Q: Is the surgery performed on an inpatient or outpatient basis?

A: The surgery is performed on an outpatient basis in all cases unless there is a medical reason to be in the hospital.


Q: Can I fly with a gas bubble in my eye?

A: No. The bubble can expand, causing pressure increase, excruciating pain, and even blindness in the eye. Airplane travel, mountain climbing or travel in or to or through the mountains, scuba diving, and travel to higher elevations by any mode of transportation are to be avoided while the gas bubble is present in the eye. These activities can generally be resumed once the bubble has completely resorbed.


Q: What is the success rate of the vitreous surgery?

A: The rate of closure of the macular hole after successful surgery is about 90%, but the rate of visual improvement varies considerably. Most patients experience some improvement in vision after successful surgery. The final improvement in vision may not be achieved for many months after surgery. All of the factors affecting the degree of improvement are not yet understood, but include:

• the size of the hole.
• the quality of the surgical technique.
• the ability of the patient to remain  in a face down position for 7-10 days.


Q: Are there any complications?

A: Often, there is a significant instance of cataract progression after vitreous surgery. Some doctors believe that patients with an absolutely clear lens develop cataracts as a result of vitreous surgery, but our doctors disagree. The vast majority of patients requiring vitreous surgery for macular hole have nuclear sclerotic cataracts (yellowing of the center of the lens), which can worsen after vitreous surgery. Surgeons differ widely on the percentage of patients that suffer cataract progression due to vitreous surgery. Our doctors believe that the progression rate is almost 100%.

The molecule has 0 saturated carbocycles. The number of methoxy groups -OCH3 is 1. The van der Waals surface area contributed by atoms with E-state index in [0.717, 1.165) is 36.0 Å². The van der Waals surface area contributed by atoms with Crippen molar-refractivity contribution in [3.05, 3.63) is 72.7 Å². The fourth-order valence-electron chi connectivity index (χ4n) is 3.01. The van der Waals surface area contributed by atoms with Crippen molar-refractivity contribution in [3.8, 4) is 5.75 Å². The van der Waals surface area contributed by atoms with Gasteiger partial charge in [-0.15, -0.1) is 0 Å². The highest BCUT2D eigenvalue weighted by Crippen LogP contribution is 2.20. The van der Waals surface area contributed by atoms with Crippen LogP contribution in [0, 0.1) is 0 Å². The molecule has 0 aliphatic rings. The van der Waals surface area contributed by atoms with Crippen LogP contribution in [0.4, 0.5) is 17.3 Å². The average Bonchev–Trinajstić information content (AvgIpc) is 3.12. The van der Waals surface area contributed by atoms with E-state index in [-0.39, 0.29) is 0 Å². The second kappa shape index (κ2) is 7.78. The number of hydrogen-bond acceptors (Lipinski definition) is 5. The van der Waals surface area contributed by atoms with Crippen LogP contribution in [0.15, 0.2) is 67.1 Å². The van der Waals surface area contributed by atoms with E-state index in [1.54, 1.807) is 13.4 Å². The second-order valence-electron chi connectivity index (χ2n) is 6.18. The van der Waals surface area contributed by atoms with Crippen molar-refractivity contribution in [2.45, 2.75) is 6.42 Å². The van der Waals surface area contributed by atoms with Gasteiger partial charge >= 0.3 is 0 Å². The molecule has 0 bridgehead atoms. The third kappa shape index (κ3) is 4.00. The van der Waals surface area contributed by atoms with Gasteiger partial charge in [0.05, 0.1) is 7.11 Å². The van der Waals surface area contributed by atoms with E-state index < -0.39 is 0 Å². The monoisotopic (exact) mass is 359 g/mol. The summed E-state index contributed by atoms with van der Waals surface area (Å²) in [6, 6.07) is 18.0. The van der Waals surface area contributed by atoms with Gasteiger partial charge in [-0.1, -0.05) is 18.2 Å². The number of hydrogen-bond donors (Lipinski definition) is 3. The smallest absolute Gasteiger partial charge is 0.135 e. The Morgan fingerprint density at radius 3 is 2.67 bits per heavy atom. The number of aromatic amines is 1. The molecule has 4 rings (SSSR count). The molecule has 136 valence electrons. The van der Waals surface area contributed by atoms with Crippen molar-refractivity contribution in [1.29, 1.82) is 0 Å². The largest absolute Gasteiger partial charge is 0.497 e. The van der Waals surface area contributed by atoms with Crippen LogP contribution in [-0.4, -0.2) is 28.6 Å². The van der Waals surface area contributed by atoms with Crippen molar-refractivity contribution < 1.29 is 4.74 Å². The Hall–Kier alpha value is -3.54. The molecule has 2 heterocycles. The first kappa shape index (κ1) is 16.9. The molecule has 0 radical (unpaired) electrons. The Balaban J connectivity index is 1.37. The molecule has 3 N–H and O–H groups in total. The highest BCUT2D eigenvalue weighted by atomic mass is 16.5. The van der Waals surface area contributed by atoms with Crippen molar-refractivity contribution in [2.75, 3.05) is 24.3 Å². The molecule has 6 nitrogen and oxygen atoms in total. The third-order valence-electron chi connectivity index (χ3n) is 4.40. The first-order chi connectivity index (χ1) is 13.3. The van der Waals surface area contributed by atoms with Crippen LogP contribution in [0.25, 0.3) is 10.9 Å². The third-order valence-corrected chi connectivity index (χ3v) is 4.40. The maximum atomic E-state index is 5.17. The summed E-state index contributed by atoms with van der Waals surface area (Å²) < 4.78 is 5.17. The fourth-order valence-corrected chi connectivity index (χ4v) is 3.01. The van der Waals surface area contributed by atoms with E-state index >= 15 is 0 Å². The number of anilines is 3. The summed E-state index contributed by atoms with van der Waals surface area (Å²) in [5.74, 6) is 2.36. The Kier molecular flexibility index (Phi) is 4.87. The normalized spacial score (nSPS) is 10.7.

Retinal detachment can occur after vitreous surgery performed for any reason, including macular hole repair. Opinions vary widely on the frequency of retinal detachment after macular hole surgery. Our doctors believe that the incidence is less than 2%.

A small number of patients (about 1%) will experience reopening of the hole after initial success.


Q: If the hole reopens, should surgery be repeated?

A: A second procedure will often close the hole.